The U.K. is suffering from the same bottlenecks that other major economies are facing, as well as facing its own local headwinds in the form of Brexit-tied disruptions from a lack of truck drivers. The central bank’s new chief economist, Huw Pill, said inflation might top 5% early next year.

Read more at MarketWatch

China’s Steel Curbs Send Ore Back Below $100

Iron ore futures traded back below $100 a ton on shrinking steel output in China and signs economic growth is facing mounting headwinds. While China has imposed curbs on production throughout 2021, restrictions are now being rolled out more frequently and limits have been extended into the first quarter in an effort to ensure blue skies for the Winter Olympics.

China’s housing sector, an important source of steel and metals demand, is under strain from rules aimed at curbing leverage as well as a slowdown in the market. Credit assessors are downgrading the industry’s companies at the fastest pace on record, while at least four developers defaulted last month and others sought to delay near-term bond payments as contagion sparked by China Evergrande Group spreads.

Read more at Yahoo Finance


China is Urging Families to Stock Up on Food as Supply Challenges

China is telling families to stock up on food and other daily essentials as bad weather, energy shortages and Covid-19 restrictions threaten to disrupt supplies. . China is implementing restrictions across the country as it continues to pursue a zero-COVID strategy. On Sunday, authorities shut down a Disneyland in Shanghai, locking in 30,000 visitors, after a woman who was in the park earlier tested positive.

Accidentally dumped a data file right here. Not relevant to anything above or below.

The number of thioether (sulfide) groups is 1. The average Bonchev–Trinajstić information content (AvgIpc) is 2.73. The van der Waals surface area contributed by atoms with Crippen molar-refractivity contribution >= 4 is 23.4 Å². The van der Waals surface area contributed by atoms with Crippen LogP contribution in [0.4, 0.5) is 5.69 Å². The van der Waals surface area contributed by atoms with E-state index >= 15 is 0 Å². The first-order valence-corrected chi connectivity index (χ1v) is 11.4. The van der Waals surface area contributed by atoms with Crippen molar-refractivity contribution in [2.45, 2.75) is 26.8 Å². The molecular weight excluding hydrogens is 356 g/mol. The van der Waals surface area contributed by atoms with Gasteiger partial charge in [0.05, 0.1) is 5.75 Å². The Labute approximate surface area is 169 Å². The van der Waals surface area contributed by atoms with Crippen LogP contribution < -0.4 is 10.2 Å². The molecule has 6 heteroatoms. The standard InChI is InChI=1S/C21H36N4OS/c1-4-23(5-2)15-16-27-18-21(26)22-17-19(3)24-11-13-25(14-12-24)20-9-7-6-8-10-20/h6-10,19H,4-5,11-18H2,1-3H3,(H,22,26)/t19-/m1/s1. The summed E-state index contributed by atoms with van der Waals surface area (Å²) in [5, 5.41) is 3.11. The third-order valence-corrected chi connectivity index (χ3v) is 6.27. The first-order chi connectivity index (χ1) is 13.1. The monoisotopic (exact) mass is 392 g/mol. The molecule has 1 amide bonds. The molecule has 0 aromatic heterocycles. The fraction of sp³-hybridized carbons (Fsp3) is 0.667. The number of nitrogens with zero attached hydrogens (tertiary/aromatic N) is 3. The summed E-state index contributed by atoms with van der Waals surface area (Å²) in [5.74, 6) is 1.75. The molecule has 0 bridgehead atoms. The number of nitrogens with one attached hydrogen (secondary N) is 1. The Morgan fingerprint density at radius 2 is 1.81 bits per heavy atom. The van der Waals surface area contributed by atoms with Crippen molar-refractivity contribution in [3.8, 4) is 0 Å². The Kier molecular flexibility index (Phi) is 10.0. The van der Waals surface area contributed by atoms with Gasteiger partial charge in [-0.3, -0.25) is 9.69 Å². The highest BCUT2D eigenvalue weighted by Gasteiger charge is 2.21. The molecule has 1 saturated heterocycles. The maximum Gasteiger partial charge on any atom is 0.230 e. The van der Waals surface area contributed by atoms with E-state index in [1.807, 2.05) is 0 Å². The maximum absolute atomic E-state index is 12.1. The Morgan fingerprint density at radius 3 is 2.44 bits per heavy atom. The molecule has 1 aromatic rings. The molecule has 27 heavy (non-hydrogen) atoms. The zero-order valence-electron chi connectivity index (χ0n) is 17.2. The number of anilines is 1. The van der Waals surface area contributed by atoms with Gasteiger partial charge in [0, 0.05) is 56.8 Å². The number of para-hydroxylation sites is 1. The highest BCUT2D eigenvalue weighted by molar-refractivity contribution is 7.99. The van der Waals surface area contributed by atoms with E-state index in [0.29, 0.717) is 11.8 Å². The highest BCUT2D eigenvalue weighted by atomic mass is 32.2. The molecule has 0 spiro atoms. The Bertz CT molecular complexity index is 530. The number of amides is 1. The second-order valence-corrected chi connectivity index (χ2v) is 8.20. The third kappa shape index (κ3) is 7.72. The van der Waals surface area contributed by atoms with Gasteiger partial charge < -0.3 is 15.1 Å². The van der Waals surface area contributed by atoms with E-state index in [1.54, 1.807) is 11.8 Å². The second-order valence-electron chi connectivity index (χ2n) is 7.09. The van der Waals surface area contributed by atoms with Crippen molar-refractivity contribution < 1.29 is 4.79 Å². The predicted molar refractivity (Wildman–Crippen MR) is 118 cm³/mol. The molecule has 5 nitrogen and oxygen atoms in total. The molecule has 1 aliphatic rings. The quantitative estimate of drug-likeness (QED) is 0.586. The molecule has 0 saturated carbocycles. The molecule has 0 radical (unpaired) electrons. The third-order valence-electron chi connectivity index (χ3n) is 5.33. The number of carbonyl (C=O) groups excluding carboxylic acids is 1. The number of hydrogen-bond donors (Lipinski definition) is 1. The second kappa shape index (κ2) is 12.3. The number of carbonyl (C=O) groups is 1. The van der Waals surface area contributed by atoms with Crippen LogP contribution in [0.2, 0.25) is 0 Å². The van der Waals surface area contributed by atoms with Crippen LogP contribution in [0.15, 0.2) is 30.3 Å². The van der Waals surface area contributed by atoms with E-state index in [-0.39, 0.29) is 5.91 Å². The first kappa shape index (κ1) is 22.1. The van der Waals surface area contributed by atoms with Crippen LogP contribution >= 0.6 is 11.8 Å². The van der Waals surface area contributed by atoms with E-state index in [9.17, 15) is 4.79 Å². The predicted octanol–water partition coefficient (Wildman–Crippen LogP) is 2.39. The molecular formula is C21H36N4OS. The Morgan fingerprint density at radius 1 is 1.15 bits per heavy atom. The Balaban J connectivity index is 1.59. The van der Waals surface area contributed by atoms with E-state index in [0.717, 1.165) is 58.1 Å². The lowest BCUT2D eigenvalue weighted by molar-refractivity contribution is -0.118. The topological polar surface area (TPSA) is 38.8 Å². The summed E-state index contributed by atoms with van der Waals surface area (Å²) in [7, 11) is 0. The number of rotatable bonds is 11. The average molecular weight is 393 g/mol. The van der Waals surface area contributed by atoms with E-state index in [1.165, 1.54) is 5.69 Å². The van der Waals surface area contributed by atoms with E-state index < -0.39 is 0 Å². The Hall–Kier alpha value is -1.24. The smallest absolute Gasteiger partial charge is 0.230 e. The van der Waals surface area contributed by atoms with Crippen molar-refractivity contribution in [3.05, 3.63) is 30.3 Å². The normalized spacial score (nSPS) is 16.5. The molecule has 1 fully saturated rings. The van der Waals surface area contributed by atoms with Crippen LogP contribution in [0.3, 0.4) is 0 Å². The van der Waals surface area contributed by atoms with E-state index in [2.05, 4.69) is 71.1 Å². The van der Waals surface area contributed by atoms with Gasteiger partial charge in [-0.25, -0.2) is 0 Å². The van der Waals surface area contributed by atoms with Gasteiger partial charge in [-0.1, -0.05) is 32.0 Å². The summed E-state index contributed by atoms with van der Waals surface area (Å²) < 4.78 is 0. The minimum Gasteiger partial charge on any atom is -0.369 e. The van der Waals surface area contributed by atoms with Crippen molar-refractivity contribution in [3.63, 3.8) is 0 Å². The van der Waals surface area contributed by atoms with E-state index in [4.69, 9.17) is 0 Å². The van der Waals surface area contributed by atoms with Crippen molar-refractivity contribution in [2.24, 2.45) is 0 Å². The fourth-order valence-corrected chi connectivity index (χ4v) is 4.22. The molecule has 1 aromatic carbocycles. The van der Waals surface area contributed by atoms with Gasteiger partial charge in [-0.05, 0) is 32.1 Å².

China has stressed the importance of shoring up food and other daily supplies in the past — including in September, ahead of a major weeklong holiday period. But those statements are usually very obviously intended for local authorities to read, and rarely capture the attention of everyday citizens. The inclusion of language in this statement that mentions families, though, appears to be putting people on edge.

Read more at CNN

Tariffs to Tackle Climate Change Gain Momentum. The Idea Could Reshape Industries

Policy makers on both sides of the Atlantic are looking at targeting steel, chemicals and cement. The tariffs would give a competitive advantage to manufacturers in countries where emissions are relatively low. Carbon tariffs, also called border adjustments, are intended to plug a hole in domestic policies that discourage emissions. A country that imposes a carbon tax or some other regulation on a steel mill, for example, can raise that company’s costs and prices, making them less competitive domestically.

It’s an idea that is gaining acceptance among U.S. businesses, particularly in those industries, as well as among politicians who see an opportunity to appeal to domestic manufacturers and their workers. Over the weekend, the Biden administration announced the first-ever trade agreement to incorporate such a concept. The pact with the European Union would jointly curb imports of steel that generate high levels of carbon emissions.

Read more at the WSJ